On The Heels of a Dream: First Nuvali Week

Monday, 23 December 2013  |  Running + Triathlon

On The Heels of a Dream is a weekly column by guest writer Obbie Suguitan who is currently training for his first marathon, The Bull Runner Dream Marathon, on February 16, 2014.

I missed doing my maintenance and LSDs for a week and a half. I didn’t like it one bit. I felt lethargic, sleepy, hungry, and generally in a state of unfamiliarity. It also wouldn’t have been good if I forced myself – with recurrent fever, perennially stuffy nose, and an itchy, barking cough. I probably would have ran myself ragged and suffered the effects of a bad decision to train.

I’m back though. The Monday after a missed weekend, I couldn’t fight it anymore – I had to run. My 2:20 was calling to me. Seriously. I could almost see my shoes move on its own. It was going to be an evening run at my usual training grounds. So without further ado, I went and got dressed and went out.

After the first 30 minutes though, I felt really weak and struggling. Like every step was a big effort. That’s when the power came – it started to drizzle in a light mist. Yes! Rain! I felt energized so I proceeded to develop my rhythm as the mist turned into a downpour. For an hour or so it rained and everyone disappeared into shelter. The remainder of the run turned into a haze – just the sound of rain and my splashy footsteps. Thank God for the rain! I had done my 2:20 and wasn’t depleted. But there was the Saturday long run to look forward to…

Saturday morning of that same week, around 4:30 am at Nuvali – I had hitched a ride with batchmate Resty to Nuvali just for me to experience at least part of the actual race course. I had just 3 hrs of sleep due to commitments but wanted to see what I’ve gotten varying, opposing opinions on. Coach Lit gave a brief but insightful talk, split us into pace groups, then we were unceremoniously off!

As is my usual ‘habit’, I sought out the 1:1 group then as the run went underway, fell back into the slower group of said pace. Fortunately, Mike Janeo took it upon himself to sweep/pace the slower 1:1 group. He is a wonderful pacer! Talked incessantly about very useful and gloriously distracting information on running techniques, mental exercises, pace strategies, course descriptions, and whatnot. Ang galing!

– with pacer Mike Janeo –

Our merry band of few, with the exception of warrior Sandy momentarily leaving us to deal w a bout with asthma, had a grand time running together. I say warrior because Sandy didn’t really need to return – coulda just rested, but she did come back to our delight. Sama sama sa hirap at ginhawa! Though there wasn’t a lot of ginhawa. Flat, false flat, rolling, undulating, incline, and decline – the course was a veritable who’s who of surface levels. Richard, one of my new buds, was gracious enough to share a strangely delicious gel that he and mike gave me a lecture on. So that’s a gel! It’s good but I gotta see how a Snicker bar fares. The run was really long and when the sun came out, to me it felt like a blow torch was blazing onto my nape. I don’t like heat. Don’t like heat.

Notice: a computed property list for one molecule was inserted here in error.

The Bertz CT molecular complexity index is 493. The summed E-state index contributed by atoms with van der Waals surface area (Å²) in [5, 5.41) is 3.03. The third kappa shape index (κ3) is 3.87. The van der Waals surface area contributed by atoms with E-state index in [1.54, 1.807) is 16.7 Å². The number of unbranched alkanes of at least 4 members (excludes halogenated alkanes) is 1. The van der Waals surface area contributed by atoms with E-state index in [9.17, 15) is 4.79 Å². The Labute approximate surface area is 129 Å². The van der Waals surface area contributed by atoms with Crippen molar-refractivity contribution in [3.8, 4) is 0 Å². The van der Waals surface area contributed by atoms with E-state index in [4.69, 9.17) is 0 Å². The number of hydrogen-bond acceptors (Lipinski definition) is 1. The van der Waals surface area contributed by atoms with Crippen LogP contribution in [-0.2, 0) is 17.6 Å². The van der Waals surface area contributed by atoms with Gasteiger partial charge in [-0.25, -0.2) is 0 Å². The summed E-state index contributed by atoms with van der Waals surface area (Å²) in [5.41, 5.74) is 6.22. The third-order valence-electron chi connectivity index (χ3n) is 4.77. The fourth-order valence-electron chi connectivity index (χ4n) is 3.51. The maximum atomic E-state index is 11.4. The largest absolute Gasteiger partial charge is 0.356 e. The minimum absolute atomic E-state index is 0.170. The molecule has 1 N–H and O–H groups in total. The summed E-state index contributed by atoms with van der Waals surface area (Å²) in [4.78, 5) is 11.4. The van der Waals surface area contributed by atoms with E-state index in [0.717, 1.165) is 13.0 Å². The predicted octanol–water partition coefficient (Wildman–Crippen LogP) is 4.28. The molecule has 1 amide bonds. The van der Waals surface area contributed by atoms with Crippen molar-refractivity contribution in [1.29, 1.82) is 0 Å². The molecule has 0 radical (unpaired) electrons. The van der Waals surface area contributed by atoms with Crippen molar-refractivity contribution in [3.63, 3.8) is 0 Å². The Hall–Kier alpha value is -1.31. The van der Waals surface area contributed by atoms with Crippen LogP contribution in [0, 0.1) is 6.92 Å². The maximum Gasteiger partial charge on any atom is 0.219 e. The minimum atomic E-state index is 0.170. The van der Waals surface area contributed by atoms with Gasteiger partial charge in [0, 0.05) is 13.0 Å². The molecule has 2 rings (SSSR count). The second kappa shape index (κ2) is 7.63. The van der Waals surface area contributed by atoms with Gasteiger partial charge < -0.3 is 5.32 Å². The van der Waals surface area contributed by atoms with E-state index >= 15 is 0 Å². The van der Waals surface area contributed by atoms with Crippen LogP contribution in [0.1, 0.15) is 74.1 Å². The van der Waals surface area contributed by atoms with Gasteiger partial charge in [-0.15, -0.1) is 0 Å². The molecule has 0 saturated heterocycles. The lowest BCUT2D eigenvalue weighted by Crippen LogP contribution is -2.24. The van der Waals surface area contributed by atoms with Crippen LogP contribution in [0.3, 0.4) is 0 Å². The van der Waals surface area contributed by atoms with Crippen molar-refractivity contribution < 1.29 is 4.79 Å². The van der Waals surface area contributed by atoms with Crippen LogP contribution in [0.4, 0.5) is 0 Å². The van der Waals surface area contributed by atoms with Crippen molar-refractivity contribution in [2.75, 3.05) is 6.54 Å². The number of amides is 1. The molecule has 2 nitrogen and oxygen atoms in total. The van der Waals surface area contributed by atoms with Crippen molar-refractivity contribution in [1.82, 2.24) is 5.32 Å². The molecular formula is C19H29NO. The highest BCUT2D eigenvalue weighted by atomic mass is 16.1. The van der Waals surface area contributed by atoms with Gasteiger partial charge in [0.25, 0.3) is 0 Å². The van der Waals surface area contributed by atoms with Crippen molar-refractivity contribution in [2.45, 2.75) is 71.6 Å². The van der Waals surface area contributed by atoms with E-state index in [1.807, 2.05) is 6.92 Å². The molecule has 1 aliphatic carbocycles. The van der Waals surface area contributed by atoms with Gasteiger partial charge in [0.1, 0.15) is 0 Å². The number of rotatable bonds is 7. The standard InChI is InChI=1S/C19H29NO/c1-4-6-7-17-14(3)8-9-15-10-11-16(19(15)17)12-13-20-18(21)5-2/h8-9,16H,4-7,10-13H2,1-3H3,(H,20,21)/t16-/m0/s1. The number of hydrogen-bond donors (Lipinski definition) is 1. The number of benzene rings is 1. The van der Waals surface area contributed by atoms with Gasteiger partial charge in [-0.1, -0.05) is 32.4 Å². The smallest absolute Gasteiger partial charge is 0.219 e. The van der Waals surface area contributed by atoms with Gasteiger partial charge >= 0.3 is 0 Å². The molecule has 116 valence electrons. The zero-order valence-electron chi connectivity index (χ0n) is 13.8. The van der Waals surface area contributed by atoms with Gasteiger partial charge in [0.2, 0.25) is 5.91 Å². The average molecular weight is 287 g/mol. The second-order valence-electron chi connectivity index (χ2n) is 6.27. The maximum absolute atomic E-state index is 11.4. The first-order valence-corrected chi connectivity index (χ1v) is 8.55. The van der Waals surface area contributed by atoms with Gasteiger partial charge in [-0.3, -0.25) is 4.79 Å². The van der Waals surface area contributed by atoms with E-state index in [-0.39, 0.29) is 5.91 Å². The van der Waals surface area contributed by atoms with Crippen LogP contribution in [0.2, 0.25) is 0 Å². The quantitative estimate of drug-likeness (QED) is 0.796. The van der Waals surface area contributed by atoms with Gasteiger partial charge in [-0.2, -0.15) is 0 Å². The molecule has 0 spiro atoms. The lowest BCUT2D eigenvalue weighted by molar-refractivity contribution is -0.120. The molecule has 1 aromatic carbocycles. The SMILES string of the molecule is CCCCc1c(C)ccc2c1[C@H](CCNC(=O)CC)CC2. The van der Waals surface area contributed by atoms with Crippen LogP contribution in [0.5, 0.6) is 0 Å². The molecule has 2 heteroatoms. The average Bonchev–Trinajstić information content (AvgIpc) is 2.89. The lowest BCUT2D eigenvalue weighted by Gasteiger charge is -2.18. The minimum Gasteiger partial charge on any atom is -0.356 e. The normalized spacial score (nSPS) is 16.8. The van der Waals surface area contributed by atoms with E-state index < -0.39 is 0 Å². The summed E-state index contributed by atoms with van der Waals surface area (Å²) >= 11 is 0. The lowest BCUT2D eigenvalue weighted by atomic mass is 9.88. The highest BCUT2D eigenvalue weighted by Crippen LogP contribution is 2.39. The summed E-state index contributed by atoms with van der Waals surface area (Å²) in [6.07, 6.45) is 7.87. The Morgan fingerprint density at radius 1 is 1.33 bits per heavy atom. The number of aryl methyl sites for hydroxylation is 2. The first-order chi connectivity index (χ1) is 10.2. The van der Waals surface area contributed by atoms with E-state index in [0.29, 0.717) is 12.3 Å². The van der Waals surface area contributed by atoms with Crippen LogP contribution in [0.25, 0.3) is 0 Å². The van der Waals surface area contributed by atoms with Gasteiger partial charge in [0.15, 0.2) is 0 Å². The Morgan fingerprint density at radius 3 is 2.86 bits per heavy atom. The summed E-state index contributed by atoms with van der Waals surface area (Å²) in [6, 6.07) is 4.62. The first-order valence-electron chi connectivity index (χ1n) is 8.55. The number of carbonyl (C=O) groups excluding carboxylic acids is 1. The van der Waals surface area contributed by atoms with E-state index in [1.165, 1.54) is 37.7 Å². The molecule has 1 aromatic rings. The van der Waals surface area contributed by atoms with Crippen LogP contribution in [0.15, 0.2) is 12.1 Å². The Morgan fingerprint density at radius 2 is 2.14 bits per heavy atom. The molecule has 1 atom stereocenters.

Yet, with the company I was in and the wisdom of our pacer, this run was very nice. Conversation was plentiful and it was great seeing the other pace groups pass us in different directions. As competitive as I can get, I sincerely wish this batch of runners a good time running, the best of health, and good performances.  This run is my longest so far and at the end of it I had enough energy to laugh and hold conversations with friends there. Interestingly, every time I run my longest, adding minutes seems so hard. But every time I do, I find that the trained body will respond by giving more. I hope this continues, even as I realize that I haven’t even ran half of what I’m supposed to in a couple of months. On the way home with Adel, a veteran runner, I was thinking about what lay ahead. It’s Christmas time so keeping the pounds off is a bigger challenge and training during vacay will take more discipline. Fortunately I have the same formula to fall back on: Pray, train, and stick to the plan. Very nice to meet you Nuvali – I’ll see you again sometime.

Tokyo Marathon Training: Back to Back Training with St. Luke’s Run for Wellness

Friday, 13 December 2013  |  Running + Triathlon

This begins a series of posts about my training for my 10th marathon, Tokyo Marathon on February 23, 2014.  My goal is to run the World Marathon Majors and, so far, I’ve run 3 of them (New York twice, Berlin, and London).  Tokyo should be the 4th Marathon Major.  

To say that I’m excited about Tokyo Marathon is an understatement.

For one thing, I’ve been wanting to visit Tokyo for years.  I’ve always been fascinated by Japan.  I took up Japanese as my foreign language in college and immensely loved learning it.  I most especially enjoyed our final exam held in Furusato along EDSA where my classmates and I dined over tempura, sukiyaki, and fried rice while toasting to sake with our Professor.  (Um, yup, that was pretty much the “final exam.”)  Speaking of Japanese cuisine, it’s my favorite.  I can feast on sushi, sashimi, and ramen for an entire year.  For as long as I can remember, I’ve just always been fascinated by Japan from Hello Kitty to cherry blossoms to Haruki Murakami.  I tell you, I was probably a Japanese in my past life.

As for the Tokyo Marathon, friends have told me that it’s one of the best marathons in the world.  I never doubted it as Japan is a running city.  They say that spectators even line the streets with chocolates in hand for the marathoners!  Last year, when the World Marathon Majors announced that Tokyo would be included as the 6th marathon major, I was even more convinced (on top of the free chocolate incentive) that I just had to do it.

So, I signed up for the lottery, got in, and here I am now, all set to start training for Tokyo, baby!


Training for Tokyo officially started this week.  By “official,” I mean that I went through my marathon program last week, assessed if it was the right one to help me achieve my goals, printed it out, then posted it on my home office bulletin board.  Yup, that’s as official as I can get!